In September 1999, François Beaudoin, the president of the bank, left his position. During the course of legal proceedings, he admitted to having been forced to resign, following his suggestion that the loan granted to Auberge Grand-Mère be recalled.

The Progressive Conservative Party will not be muzzled. The Prime Minister and his government are asking us not to point the finger.

If the Prime Minister conducted himself properly, he will show transparency and ask, among other things, the ethics counsellor to table in the House a complete report on how he conducted his investigation regarding this issue, before drafting his findings.

Grants And ContributionsOral Question Period

2:15 p.m.

Okanagan—Coquihalla B.C.

Canadian Alliance

Stockwell Day Canadian AllianceLeader of the Opposition

Mr. Speaker, during the election campaign the Prime Minister was asked whether immigrant investor funds were invested in the Auberge Grand-Mère as a result of his meeting at 24 Sussex Drive with immigrant investor Gordon Fu. The Prime Minister replied, and forgive my language, “He has not invested a damned cent in that”. That was his quote.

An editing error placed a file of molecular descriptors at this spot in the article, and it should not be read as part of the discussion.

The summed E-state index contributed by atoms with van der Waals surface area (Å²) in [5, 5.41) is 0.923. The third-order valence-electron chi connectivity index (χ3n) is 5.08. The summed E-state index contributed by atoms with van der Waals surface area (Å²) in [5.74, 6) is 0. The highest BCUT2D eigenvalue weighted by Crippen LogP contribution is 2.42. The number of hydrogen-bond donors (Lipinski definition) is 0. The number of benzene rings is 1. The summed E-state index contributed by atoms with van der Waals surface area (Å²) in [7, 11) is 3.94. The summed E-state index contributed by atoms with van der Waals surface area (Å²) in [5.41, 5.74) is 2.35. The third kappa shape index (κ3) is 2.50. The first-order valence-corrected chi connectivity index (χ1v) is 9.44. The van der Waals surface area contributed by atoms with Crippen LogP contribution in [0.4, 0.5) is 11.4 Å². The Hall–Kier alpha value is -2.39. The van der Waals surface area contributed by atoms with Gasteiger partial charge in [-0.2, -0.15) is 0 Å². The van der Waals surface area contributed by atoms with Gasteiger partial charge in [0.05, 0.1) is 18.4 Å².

We have now obtained documents, which are available today, that show that in fact immigrant investors put $2.35 million into the hotel after the meeting with Mr. Fu. Will the Prime Minister try to explain this serious contradiction?

Grants And ContributionsOral Question Period

2:15 p.m.

Saint-Maurice Québec

Liberal

Jean Chrétien LiberalPrime Minister

Mr. Speaker, the investor fund is managed by the provincial authorities. I was not aware that there was any investment there.

At that time I received people from my riding. We discussed many things. All the members of parliament from all the provinces were asked to preserve that fund. All provincial governments insisted that the investor program be kept in operation, including the government of Alberta.